And skiing down beats snowshoeing. Within two weeks, winter had arrived. Mountain biking, rock climbing on valley crags, running around the Source D’Arveyron: these things will have to wait for warmer weather.
In October, I was sitting in a café in Moab, Utah, when this ratty van with California plates pulled up. Hand-painted on the back were the words “Birthday Adventure.” Two super-fit guys and a dog hopped out. Curious. As it turned out, these guys were in Moab to race in the 24 Hours of Moab (that’s 24-hours of bike racing, non-stop). They came into the shop for coffee, and when I asked them what a “birthday adventure” was, they explained. Enthusiastically. One of them told me that for his 30th birthday, he was going to ride 30 miles on each of his six bikes. The basic idea of a birthday adventure is that you have some sort of a goal related to your age, and you’re supposed to achieve it on your birthday, he told me. Okay. I pondered the idea for a few weeks, and then on October 28, I decided that I wanted to get motivated to climb more and that I wanted to climb at least 32 days before I turned 32, on December 9. This meant that I would have to climb between four and five days a week for the seven weeks before my birthday. I’m writing this post to say that I FAILED. But not miserably. I only climbed 24 out of the 32 days that I was hoping to get in. A few highlights? Day #4: Red River Gorge, Kentucky (photo above). Day #8: Brilliant afternoon on Boulder, Colorado’s third flatiron:
Day #10: Boulder Canyon. Day #18: Thanksgiving Day at Indian Creek, Utah. Of course, not all of the days were so great. I had some cold and windy bouldering sessions on Mt. Sanitas in Boulder, and I had my first few visits to the circus-like Boulder Rock Club (which costs $17 a visit, if you don’t have a pass). To round things out, I spent day #24 here climbing ice in Chamonix at the Cremerie:
That day, the skies were already gray, and even though my birthday was still a week away, I didn’t get in any more climbing days outside. The snow started falling that evening, and it hasn’t stopped since. If we hadn’t shoveled out a path, we’d be post-holing through thigh-deep powder just to get out to the road. That’s the news from here. Keep up the adventures, folks.
After recently reading Laurence Bergreen’s Marco Polo: From Venice to Xanadu (2007), I decided to revisit Samuel Taylor Coleridge’s poem, “Kubla Kahn.” Bergreen begins each chapter with a quote from Coleridge’s “Kubla Kahn,” which is actually a fragment and sometimes given this title: “Kubla Kahn, or a Vision in a Dream. A Fragment.” The poem begins: “In Xanadu did Kubla Kahn / A stately pleasure-dome decree: / Where Alph, the sacred river, ran / Through caverns measureless to man / Down to a sunless sea.” My favorite part of the poem occurs when the narrator encounters and Abyssinian maid and is enthralled with her music. He says that others who see him cry: “Beware! Beware! / His flashing eyes, his floating hair!” The poem’s final lines follow: “For he on honey-dew hath fed / And drunk the milk of Paradise.” The famously opium-addicted Coleridge claims he wrote the poem in the fall of 1797, and somewhere in this middle of his drug-induced writing frenzy, a person from Porlock (a nearby town) supposedly knocked at his door and interrupted the vision. Therefore, the poem remains a fragment. A reference to a “person from Porlock” has its roots in this famous literary moment, and I’d say that it still works today as a reference to a distraction or unwanted guest. Last week, I had several procrastination attacks, and I wish that I had a “person from Porlock” to blame. Instead, it’s just the snow falling here in the Alps that has me walking around in some sort of a living dream. To read Samuel Taylor Coleridge’s “Kubla Kahn” on Bartleby.com, click here. To read my more formal-type review of Bergreen’s Marco Polo: From Venice to Xanadu on About.com, click here.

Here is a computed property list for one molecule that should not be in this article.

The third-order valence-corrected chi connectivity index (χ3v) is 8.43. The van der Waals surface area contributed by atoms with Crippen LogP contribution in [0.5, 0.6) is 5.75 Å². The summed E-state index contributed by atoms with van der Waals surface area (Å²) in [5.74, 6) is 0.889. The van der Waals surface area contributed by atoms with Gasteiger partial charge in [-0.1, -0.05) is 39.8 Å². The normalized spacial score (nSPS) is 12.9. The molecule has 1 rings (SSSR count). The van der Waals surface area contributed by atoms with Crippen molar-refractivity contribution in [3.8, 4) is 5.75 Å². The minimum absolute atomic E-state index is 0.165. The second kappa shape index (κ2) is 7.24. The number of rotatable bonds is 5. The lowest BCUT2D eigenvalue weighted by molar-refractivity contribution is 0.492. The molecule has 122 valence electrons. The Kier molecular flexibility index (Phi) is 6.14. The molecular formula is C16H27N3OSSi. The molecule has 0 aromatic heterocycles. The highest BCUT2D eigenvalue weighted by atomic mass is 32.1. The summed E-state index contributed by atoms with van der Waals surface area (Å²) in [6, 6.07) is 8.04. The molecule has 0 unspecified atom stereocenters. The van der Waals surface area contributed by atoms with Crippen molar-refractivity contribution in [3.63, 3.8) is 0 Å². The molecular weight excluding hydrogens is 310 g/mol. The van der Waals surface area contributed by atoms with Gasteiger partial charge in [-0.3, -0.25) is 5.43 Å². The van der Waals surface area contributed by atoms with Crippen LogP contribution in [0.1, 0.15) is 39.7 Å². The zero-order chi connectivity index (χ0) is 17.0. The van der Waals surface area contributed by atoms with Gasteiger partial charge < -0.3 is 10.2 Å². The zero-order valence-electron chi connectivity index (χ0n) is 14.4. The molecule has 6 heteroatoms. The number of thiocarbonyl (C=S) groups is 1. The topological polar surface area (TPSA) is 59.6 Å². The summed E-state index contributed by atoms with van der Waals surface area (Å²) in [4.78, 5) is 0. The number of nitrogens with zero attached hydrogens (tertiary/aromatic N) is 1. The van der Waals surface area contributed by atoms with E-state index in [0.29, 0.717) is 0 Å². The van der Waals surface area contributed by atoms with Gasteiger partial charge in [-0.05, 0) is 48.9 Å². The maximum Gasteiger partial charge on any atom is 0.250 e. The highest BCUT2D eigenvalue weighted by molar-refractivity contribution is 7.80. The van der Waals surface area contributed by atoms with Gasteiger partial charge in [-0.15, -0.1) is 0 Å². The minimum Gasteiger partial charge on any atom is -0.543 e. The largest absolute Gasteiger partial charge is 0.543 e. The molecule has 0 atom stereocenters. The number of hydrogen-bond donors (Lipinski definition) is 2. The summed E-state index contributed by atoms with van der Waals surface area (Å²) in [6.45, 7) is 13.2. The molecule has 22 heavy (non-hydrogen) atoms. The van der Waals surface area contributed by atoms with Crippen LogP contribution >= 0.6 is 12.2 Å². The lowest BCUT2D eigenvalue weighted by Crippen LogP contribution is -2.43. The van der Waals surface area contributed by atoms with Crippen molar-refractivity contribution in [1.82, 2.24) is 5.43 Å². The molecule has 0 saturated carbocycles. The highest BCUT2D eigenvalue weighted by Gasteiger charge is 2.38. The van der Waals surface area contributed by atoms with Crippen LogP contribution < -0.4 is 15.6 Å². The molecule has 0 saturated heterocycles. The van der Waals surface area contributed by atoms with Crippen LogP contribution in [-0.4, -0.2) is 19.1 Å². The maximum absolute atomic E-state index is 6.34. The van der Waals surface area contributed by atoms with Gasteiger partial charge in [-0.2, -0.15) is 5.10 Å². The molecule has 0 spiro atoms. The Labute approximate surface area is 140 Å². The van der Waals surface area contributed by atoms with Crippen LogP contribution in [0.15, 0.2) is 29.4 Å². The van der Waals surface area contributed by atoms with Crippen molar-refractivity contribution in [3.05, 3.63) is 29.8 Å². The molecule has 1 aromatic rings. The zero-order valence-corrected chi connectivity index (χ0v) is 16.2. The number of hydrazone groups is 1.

Sometimes you miss it—life—when you’re moving too fast. At least this is what I’ve been thinking about the past few nights as I’ve been walking home through a dark and snowy forest here in the French Alps. After the Utah trip, I had a whirlwind few days in Boulder unpacking and repacking. And then I landed here in Chamonix, France, where minutes seem like hours, months like days. The streets have been too snowy for my bike, so I walk. After working in town until dark, I walk through a deserted centre ville decorated with Christmas lights.
It’s quiet. Early season. And the town seems to hold its breath. The crowds will rush here this weekend when they get word that knee-deep powder now covers the slopes. I walk. Deserted side streets. The chapel, glowing orange. Unlit restaurants and hotels and bars.
I turn off of the main road and follow a path all the way back to Les Tines, where I’m staying with a friend. The glow of my headlamp hits the snow, and I hear the murmuring of a glacial stream. Smell the sapins. I walk. It gets darker as I go deeper into the forest, and I hear a rustling sound to my left, turn my headlamp and see four pairs of frozen eyes. They glow back at me, blue-green. Deer. I am afraid because I heard that someone up valley ran into a wild boar. Killed it with a car. Wild boar in these woods, too.
It’s almost an hour later when I arrive at my friend’s house. I feel as though I have walked through worlds. A fire crackles. The hearth is warm. I shake the snow off of my shoulders and leave my boots at the door.